in my experience (i worked at kinko's, a photolab, and an ad agency for many years), most large format printers will be fine at 150dpi. any lower than that and you start to lose detail. prints done on smaller printers (letter or tabloid) will usually look better at 300 dpi.
basically, your resolution should be double the line screen of the printer. the line screen is how many lines per inch the printer can handle. don't count on your average kinko's employee knowing that information though.
another consideration is that a 300dpi image at 3 feet by even a foot is going to be a huge file. if you like the amount of control you have over pixels at 300 dpi, i would suggest building your file at half size, ie 1.5 feet by .5 feet at 300 dpi and then when it is finished, you can bump it up to 3 feet by 1 foot at 150 dpi and have no loss of quality.
my only other suggestion is that if the file size becomes to cumbersome, you can always slice up the image into separate pieces, for example once you have the ocean set, break it up by continent into smaller separate files. continuity between the pieces becomes an issue, but as long as you have your style well in hand, it shouldn't be an issue.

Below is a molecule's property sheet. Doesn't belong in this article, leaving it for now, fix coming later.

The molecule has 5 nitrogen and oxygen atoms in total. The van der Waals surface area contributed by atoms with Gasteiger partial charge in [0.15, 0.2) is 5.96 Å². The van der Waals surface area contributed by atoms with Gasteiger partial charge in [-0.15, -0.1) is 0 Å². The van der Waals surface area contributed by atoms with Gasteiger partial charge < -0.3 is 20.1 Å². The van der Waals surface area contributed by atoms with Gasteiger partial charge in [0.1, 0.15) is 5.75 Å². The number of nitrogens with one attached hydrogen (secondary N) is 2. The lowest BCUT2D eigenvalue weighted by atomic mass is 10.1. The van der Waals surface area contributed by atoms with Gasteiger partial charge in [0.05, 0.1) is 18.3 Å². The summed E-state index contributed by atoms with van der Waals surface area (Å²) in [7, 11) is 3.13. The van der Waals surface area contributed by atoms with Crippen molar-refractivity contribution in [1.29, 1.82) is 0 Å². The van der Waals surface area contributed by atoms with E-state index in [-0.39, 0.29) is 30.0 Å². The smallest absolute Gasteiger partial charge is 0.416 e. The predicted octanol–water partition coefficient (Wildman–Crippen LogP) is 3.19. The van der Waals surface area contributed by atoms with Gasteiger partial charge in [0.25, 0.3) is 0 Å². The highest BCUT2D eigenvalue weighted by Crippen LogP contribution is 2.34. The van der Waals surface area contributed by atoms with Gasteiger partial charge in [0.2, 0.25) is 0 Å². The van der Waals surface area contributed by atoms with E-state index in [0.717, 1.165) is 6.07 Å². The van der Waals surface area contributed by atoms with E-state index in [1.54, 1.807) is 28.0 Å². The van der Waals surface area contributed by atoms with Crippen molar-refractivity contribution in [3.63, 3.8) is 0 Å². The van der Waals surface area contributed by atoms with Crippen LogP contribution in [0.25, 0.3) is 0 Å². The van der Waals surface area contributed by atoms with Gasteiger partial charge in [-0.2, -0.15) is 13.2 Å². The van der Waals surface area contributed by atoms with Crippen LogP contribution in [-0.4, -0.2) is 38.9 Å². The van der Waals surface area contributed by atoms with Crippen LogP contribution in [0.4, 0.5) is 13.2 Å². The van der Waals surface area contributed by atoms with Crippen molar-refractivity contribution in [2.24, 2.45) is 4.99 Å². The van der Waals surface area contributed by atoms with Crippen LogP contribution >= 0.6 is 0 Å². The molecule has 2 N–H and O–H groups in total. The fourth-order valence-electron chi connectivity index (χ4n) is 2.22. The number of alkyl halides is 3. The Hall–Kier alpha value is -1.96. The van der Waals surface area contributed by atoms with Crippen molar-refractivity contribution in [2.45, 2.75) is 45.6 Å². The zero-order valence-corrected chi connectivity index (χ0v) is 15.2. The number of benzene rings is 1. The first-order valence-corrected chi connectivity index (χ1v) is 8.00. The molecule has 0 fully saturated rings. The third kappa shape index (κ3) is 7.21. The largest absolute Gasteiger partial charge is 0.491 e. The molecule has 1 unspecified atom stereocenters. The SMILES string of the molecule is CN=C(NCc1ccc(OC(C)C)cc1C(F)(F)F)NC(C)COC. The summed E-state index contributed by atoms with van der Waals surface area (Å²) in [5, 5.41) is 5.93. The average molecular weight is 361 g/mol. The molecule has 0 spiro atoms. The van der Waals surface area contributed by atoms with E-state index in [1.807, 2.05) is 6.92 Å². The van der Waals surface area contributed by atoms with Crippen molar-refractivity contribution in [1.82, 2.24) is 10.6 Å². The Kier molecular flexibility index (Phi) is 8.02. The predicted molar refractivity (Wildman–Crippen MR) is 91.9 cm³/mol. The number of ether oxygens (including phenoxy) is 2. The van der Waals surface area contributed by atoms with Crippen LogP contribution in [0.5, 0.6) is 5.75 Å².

my only other advice is when it comes time for printing, ask to see a test strip first. it will save you a lot of hassle if for some reason the colors are not what you wanted. most places charge by the sq ft of paper used, so you want them to get it right the first time. its amazing what adding or subtracting a little cyan or magenta will do to a print. my guess is you'll be building the map in RGB, but printers use CMYK which has a smaller color gamut. stay away from super saturated colors, especially blues and greens.
hope that helps and good luck!